Yesterday, Mayor Sam Adams and Carmen Merlo, director of the Portland Bureau of Emergency Management (PBEM), gave a press conference about both tests and all the possible issues that still need to be worked out. But they said the biggest kink, by far, isn't the emergency system. It's CenturyLink’s inability to handle the volume of calls, texts, and emails—328,427 in the last test—that officials hope to get out.
The city’s emergency messages have to travel on the same network as every thousands of other calls, texts, and emails. And this pipe, says Adams, is only so big. According to Merlo, the first test failed because of technical problems at First Call, the company responsible for the notification system. But while the second test was successful, it took nearly seven hours to complete: nearly twice what First Call estimated. Merlo said that had more to do with CenturyLink than any new technical issues at First Call.
“This was not an issue with the vendor," she says, "but had to do with the throughput capability of our phone company."
Merlo says PBEM has started working with CenturyLink to solve this capacity problem.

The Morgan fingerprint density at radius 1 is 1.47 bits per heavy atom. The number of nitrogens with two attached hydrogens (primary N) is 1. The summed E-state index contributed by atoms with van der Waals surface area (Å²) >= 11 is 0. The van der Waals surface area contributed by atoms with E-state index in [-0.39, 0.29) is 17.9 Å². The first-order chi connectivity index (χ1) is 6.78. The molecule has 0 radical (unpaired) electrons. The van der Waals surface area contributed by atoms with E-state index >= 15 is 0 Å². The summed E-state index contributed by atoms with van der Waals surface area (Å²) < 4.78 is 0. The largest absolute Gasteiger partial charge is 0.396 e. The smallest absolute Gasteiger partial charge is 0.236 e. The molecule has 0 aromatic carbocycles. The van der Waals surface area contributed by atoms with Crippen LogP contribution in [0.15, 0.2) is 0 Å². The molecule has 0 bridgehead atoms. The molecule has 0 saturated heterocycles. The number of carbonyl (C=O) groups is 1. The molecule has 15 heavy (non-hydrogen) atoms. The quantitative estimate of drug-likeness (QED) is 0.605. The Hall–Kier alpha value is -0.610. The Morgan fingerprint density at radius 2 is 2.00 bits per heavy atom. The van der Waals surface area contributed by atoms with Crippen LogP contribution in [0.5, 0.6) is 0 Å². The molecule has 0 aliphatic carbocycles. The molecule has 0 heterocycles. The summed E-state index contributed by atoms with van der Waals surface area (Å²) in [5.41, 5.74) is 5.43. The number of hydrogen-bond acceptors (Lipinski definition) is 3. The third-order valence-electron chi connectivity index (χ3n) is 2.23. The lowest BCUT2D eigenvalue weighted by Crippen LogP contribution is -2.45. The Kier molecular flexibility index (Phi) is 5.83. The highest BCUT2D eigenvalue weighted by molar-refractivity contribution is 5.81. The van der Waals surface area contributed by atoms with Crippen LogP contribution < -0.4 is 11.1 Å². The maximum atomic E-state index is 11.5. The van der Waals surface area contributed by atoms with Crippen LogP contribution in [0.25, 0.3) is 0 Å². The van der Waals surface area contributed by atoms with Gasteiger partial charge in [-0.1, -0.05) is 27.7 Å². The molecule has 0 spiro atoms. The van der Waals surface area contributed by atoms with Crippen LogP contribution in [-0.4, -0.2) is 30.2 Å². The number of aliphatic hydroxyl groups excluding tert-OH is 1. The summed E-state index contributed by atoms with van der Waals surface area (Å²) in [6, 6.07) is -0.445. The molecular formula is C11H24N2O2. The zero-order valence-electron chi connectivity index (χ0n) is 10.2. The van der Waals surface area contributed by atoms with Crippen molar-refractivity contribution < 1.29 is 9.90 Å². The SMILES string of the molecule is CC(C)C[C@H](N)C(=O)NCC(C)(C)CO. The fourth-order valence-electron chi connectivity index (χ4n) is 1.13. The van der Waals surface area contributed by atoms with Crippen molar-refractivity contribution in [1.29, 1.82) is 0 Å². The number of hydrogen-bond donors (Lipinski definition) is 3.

Still, just how well the city’s emergency communications system will work in a major disaster is hard to say.
Merlo acknowledged that the city’s emergency calls would have to compete with other calls on the stressed network. But even assuming this problem can be overcome, the emergency notification might only work for certain kinds of emergencies: namely terrorist attacks, toxic plumes, and things like a cryptosporidium outbreak. The emergency system probably won’t work in a major earthquake. And the city has been kind of clear on this.
Last month, PBEM released its assessment (pdf) of what might happen if a large earthquake, similar to the one Japan experienced last year, were to hit the Portland. Among other cheery assessments—including that Portlanders will likely be on their own for at least 72 hours following the disaster—PBEM recognizes the city’s communications could go down.
CenturyLink’s three offices in town, which house those vital communication pipelines, “were constructed prior to seismic building codes.” In other words the buildings could experience extensive damage, as could all that sensitive electronic equipment inside.
But the good news: Barring any major catastrophe in which the city’s vital infrastructure would be either severely damaged or destroyed, the emergency notification system should hopefully work just fine.
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